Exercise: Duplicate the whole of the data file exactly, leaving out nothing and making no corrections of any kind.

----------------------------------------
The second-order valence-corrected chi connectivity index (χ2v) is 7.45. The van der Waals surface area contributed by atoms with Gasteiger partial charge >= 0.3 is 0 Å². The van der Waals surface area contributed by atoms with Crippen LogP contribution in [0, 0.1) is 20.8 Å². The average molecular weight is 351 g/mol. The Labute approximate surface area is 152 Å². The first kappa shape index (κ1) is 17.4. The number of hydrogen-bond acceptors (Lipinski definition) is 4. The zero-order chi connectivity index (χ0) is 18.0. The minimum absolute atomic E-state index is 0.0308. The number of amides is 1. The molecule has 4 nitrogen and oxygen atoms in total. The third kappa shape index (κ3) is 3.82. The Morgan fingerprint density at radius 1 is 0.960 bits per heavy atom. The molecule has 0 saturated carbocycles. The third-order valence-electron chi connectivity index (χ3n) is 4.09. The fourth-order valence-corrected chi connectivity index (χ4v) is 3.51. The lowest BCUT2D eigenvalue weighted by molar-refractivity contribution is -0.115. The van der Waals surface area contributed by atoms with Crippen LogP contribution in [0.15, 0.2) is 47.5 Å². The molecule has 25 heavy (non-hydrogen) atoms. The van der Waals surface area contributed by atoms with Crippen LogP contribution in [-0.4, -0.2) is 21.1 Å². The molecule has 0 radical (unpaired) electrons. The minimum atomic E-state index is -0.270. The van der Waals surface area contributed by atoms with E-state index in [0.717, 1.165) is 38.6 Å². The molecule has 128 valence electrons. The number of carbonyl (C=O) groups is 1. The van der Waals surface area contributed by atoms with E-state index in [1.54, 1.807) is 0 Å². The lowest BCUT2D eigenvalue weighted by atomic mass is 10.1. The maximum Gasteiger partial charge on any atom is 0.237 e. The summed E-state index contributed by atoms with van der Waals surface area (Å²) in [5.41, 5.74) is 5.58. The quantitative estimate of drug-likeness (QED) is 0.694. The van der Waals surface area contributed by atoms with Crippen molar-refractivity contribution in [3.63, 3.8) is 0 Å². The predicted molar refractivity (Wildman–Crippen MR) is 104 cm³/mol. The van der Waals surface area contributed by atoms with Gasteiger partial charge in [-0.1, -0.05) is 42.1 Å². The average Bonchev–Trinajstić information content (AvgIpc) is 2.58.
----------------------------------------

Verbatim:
The second-order valence-corrected chi connectivity index (χ2v) is 7.45. The van der Waals surface area contributed by atoms with Gasteiger partial charge >= 0.3 is 0 Å². The van der Waals surface area contributed by atoms with Crippen LogP contribution in [0, 0.1) is 20.8 Å². The average molecular weight is 351 g/mol. The Labute approximate surface area is 152 Å². The first kappa shape index (κ1) is 17.4. The number of hydrogen-bond acceptors (Lipinski definition) is 4. The zero-order chi connectivity index (χ0) is 18.0. The minimum absolute atomic E-state index is 0.0308. The number of amides is 1. The molecule has 4 nitrogen and oxygen atoms in total. The third kappa shape index (κ3) is 3.82. The Morgan fingerprint density at radius 1 is 0.960 bits per heavy atom. The molecule has 0 saturated carbocycles. The third-order valence-electron chi connectivity index (χ3n) is 4.09. The fourth-order valence-corrected chi connectivity index (χ4v) is 3.51. The lowest BCUT2D eigenvalue weighted by molar-refractivity contribution is -0.115. The van der Waals surface area contributed by atoms with Crippen LogP contribution in [0.15, 0.2) is 47.5 Å². The molecule has 25 heavy (non-hydrogen) atoms. The van der Waals surface area contributed by atoms with Crippen LogP contribution in [-0.4, -0.2) is 21.1 Å². The molecule has 0 radical (unpaired) electrons. The minimum atomic E-state index is -0.270. The van der Waals surface area contributed by atoms with E-state index in [0.717, 1.165) is 38.6 Å². The molecule has 128 valence electrons. The number of carbonyl (C=O) groups is 1. The van der Waals surface area contributed by atoms with E-state index in [1.54, 1.807) is 0 Å². The lowest BCUT2D eigenvalue weighted by atomic mass is 10.1. The maximum Gasteiger partial charge on any atom is 0.237 e. The summed E-state index contributed by atoms with van der Waals surface area (Å²) in [5.41, 5.74) is 5.58. The quantitative estimate of drug-likeness (QED) is 0.694. The van der Waals surface area contributed by atoms with Crippen molar-refractivity contribution in [3.63, 3.8) is 0 Å². The predicted molar refractivity (Wildman–Crippen MR) is 104 cm³/mol. The van der Waals surface area contributed by atoms with Gasteiger partial charge in [-0.1, -0.05) is 42.1 Å². The average Bonchev–Trinajstić information content (AvgIpc) is 2.58.